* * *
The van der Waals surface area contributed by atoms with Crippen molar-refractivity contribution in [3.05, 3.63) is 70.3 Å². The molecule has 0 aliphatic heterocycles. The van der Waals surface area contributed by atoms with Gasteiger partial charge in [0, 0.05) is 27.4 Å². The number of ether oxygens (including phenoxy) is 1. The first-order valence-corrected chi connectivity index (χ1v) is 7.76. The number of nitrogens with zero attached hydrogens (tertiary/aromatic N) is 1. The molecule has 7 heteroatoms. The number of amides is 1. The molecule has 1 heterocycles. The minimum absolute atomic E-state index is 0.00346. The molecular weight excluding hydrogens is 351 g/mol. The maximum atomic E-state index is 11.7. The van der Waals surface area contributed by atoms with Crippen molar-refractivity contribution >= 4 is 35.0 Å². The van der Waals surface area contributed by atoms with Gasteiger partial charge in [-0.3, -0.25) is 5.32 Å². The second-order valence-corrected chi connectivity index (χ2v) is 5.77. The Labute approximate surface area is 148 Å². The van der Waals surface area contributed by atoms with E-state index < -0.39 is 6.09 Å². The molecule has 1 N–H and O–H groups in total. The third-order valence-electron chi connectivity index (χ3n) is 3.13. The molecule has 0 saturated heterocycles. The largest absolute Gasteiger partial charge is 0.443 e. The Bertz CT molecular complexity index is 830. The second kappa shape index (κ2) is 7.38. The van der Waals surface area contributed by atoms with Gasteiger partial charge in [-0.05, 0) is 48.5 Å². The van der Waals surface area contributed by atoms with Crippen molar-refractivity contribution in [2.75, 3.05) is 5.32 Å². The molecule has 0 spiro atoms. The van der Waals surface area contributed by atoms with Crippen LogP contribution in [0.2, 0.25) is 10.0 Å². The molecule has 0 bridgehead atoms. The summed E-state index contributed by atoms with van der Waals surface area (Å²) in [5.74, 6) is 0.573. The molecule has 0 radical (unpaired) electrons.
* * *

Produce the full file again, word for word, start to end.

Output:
The van der Waals surface area contributed by atoms with Crippen molar-refractivity contribution in [3.05, 3.63) is 70.3 Å². The molecule has 0 aliphatic heterocycles. The van der Waals surface area contributed by atoms with Gasteiger partial charge in [0, 0.05) is 27.4 Å². The number of ether oxygens (including phenoxy) is 1. The first-order valence-corrected chi connectivity index (χ1v) is 7.76. The number of nitrogens with zero attached hydrogens (tertiary/aromatic N) is 1. The molecule has 7 heteroatoms. The number of amides is 1. The molecule has 1 heterocycles. The minimum absolute atomic E-state index is 0.00346. The molecular weight excluding hydrogens is 351 g/mol. The maximum atomic E-state index is 11.7. The van der Waals surface area contributed by atoms with Crippen molar-refractivity contribution >= 4 is 35.0 Å². The van der Waals surface area contributed by atoms with Gasteiger partial charge in [-0.3, -0.25) is 5.32 Å². The second-order valence-corrected chi connectivity index (χ2v) is 5.77. The Labute approximate surface area is 148 Å². The van der Waals surface area contributed by atoms with E-state index < -0.39 is 6.09 Å². The molecule has 1 N–H and O–H groups in total. The third-order valence-electron chi connectivity index (χ3n) is 3.13. The molecule has 0 saturated heterocycles. The largest absolute Gasteiger partial charge is 0.443 e. The Bertz CT molecular complexity index is 830. The second kappa shape index (κ2) is 7.38. The van der Waals surface area contributed by atoms with Gasteiger partial charge in [-0.05, 0) is 48.5 Å². The van der Waals surface area contributed by atoms with Crippen molar-refractivity contribution in [2.75, 3.05) is 5.32 Å². The molecule has 0 spiro atoms. The van der Waals surface area contributed by atoms with Crippen LogP contribution in [0.2, 0.25) is 10.0 Å². The molecule has 0 bridgehead atoms. The summed E-state index contributed by atoms with van der Waals surface area (Å²) in [5.74, 6) is 0.573. The molecule has 0 radical (unpaired) electrons.